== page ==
Cyber-security Issues & Increased Obligations under the GDPR

15th February 2017

Derby Office Icon

Blue Cyber fingerprint on computer screen

The National Cyber Security Centre (NCSC) opened this week and is promised to be the “authoritative voice on information security in the UK”.

It is intended that the NCSC will work with business and the public sector to provide information on emerging threats, provide support when attacks happen, and education on best practice to maintain online security.

It will supplement the already useful information that the Information Commissioner's Office (ICO) already publishes on its Data Security Incident Trends website.

This additional support should be seen as good news, if you handle personal data, as it should help you in addressing the regulatory burdens we discuss below.

It will also increase the pressure on you to take your duties as seriously as possible, as pleading ignorance or stupidity will be impossible to sustain as the sum total of knowledge and information available to you increases.

Security Under the DPA

It is already the case that if you are a data controller you have good reason to be on top of your security game and fully prepared.

Under the Data Protection Act (DPA), data controllers are under a duty to protect the personal data they control from cyber-security vulnerabilities, including cyber-attacks and cyber-crime; a duty which will change as the state of the art and threat environment changes.

This is a significant duty, and monetary penalties of up to £500,000 (currently) can be imposed by ICO for breach of this duty.

This duty is also no idle threat. The most high profile recent example is the cyber-attack on the telecom and internet service provider Talk Talk, who subsequently received the highest fine issued by the ICO to date of £400,000, for the simple reason of their having not identified that an unsecured server had been left connected to the internet, giving cyber attackers the ability to gain access to their customer database with ease.

You might of course be tempted to think about covering up any breach of security. Except for public communications providers, it is currently the case that there is no legal obligation to report any security breach under the DPA. However, the ICO is clear that they expect voluntary reporting of breaches (whether you are at fault or not), even if that means that that you might face a monetary penalty if the security breach is due to your poor security measures (reporting does not guarantee you will not be fined). Also, in this social media age, covering anything up is going to be difficult. So, any help you can get in terms of preparing for and dealing with security breaches is going to help you manage this reality better.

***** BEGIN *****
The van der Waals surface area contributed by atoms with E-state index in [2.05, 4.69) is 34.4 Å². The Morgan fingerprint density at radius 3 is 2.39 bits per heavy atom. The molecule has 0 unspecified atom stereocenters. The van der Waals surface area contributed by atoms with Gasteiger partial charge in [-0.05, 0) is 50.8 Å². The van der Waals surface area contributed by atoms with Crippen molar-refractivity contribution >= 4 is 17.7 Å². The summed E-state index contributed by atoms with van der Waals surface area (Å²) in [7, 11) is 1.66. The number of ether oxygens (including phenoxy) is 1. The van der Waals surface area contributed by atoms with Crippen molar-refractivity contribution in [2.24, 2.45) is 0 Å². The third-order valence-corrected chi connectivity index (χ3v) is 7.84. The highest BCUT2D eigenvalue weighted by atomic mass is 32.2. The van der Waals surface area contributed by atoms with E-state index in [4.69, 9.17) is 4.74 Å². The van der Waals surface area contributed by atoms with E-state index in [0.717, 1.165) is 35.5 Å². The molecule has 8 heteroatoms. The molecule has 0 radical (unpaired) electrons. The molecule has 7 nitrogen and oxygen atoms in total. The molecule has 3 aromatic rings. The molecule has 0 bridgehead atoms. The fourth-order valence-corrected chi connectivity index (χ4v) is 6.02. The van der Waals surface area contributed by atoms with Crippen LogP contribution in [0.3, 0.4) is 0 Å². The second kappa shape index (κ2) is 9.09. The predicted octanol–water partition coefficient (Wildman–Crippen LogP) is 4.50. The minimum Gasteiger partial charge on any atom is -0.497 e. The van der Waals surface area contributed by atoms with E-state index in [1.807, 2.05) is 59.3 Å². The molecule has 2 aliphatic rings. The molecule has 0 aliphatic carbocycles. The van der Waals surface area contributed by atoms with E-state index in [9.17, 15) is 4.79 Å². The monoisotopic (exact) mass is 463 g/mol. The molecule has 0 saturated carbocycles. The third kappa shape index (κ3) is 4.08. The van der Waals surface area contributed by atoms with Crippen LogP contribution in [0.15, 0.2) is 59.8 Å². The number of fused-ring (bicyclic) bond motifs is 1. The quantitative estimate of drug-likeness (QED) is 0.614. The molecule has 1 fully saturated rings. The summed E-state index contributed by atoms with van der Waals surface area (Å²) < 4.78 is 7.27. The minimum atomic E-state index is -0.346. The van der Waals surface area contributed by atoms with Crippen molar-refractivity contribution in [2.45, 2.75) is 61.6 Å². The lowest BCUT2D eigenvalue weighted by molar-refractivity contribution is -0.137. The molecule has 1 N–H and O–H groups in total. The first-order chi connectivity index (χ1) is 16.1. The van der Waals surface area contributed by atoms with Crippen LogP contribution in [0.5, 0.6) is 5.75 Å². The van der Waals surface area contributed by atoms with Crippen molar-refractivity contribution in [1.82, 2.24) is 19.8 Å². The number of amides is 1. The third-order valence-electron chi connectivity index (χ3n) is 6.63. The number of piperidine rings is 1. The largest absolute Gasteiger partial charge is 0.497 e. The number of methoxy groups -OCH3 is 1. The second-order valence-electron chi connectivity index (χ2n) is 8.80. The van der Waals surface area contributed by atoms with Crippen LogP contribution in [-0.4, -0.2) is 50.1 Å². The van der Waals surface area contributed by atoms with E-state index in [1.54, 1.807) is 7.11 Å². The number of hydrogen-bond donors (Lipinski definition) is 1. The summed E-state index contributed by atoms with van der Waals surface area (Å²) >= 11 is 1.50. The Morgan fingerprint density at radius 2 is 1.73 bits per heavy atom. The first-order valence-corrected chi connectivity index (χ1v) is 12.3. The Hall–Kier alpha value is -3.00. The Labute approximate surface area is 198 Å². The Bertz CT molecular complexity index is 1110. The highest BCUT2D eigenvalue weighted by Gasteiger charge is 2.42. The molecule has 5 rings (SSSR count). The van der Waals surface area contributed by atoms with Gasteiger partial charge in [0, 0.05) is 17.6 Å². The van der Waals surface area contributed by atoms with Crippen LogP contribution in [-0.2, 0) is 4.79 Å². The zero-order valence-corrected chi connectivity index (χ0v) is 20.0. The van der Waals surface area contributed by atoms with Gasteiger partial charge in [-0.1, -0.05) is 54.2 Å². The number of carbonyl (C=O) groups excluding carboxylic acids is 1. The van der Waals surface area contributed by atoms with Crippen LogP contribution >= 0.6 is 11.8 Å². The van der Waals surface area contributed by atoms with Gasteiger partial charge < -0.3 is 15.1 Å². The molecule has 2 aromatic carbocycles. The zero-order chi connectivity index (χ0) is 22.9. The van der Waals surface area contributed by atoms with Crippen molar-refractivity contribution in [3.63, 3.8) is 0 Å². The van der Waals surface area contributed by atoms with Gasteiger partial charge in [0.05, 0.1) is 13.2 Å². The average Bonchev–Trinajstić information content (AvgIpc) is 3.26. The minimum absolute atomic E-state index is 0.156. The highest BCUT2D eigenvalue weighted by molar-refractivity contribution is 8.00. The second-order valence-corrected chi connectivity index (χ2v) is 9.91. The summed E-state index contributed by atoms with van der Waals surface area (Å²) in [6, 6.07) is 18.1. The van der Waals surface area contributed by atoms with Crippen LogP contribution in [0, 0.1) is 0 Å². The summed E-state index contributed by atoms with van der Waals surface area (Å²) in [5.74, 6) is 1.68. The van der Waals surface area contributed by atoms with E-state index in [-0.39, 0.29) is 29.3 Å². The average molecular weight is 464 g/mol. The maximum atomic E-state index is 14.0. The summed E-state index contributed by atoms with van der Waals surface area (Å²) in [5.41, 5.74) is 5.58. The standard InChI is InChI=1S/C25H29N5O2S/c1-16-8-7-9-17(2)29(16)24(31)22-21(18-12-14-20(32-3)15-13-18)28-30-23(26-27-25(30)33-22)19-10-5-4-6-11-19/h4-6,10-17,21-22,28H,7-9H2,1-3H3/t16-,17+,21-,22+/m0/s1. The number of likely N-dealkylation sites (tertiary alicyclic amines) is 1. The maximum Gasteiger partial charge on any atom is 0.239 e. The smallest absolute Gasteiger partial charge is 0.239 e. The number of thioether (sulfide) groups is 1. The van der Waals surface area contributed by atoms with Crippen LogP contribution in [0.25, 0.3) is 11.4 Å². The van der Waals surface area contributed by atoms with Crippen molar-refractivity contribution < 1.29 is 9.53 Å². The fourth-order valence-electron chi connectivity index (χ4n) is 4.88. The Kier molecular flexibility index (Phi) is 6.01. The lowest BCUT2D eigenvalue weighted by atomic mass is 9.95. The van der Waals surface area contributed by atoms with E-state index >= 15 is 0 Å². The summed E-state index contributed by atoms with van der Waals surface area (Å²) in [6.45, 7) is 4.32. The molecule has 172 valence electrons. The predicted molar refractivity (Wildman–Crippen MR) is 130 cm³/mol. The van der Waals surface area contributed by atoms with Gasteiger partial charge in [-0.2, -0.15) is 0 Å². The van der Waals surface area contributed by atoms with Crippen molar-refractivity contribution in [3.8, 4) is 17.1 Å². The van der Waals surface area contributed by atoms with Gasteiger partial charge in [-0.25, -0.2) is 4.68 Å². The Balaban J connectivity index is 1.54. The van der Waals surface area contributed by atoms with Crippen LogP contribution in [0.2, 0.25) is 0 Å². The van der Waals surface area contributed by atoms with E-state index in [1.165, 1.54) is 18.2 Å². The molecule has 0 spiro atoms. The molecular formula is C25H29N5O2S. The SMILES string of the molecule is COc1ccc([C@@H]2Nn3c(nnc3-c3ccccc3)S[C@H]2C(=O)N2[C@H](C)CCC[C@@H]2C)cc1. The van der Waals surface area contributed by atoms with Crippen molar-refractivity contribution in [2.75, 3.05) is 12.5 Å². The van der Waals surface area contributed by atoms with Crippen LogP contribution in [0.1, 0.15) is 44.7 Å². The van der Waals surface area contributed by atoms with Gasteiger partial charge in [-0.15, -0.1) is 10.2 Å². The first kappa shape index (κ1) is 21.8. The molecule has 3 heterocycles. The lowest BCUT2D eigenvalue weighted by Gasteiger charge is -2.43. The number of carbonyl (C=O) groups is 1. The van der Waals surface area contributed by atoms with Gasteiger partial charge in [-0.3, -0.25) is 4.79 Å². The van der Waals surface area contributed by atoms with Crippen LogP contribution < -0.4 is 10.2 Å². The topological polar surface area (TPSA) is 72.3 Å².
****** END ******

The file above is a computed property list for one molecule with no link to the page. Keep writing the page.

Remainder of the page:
Security Under the GDPR

The General Data Protection Regulation (GDPR), which comes in to force in May 2018, replacing the DPA, hardens the existing position under the DPA.

Soon all organisations who handle personal data, whether for their own purposes (as data controller) or as a service to or on behalf of someone else (as data processor), will have even more reason to take cyber security extremely seriously, and to seek any help they can get.

The GDPR materially increases the regulatory burden and expectation on persons who handle personal data, and including by:-

(a) setting out the security obligations in more detail, and mandating better record keeping;

(b) extending the key security obligations for the first time to data processors (those who handle data on behalf of others) as well as data controllers;

(c) mandating reporting of security breaches for everyone, both to the ICO within 72 hours, and to affected data subjects; and

(d) increasing the maximum monetary penalty substantially to €10 million or 2% of annual global turnover, whichever is greater.

It will be very interesting to see in the coming weeks and months what guidance and assistance the NCSC may provide organisations in relation to cyber-security issues and their increased obligations under the GDPR.

Further Information and Legal Support

If you would like to know more about the GDPR and your obligations contact a member of our Information Law Team or take a look at one of our Geldards' Guides.




Geldards’ Dispute Resolution team promote new partner
Andrea Clayton, a dispute resolution specialist based in the Derby office, was promoted from Senior Associate to Associate Partner in February 2021 in the latest round of promotions at the firm.


The perils of lockdown live-in
In March 2020 the UK’s Deputy Chief Medical Officer suggested that couples should ‘test the strength of their relationship’ and consider moving in together.


Geldards Guide to General Data Protection Regulations (GDPR)
The General Data Protection Regulation (‘GDPR’) is the new EU data protection framework replacing the current Data Protection Directive implemented in the UK by the Data Protection Act 1998.


Lowri Phillips


Partner, Cardiff

+44 (0)29 2039 1758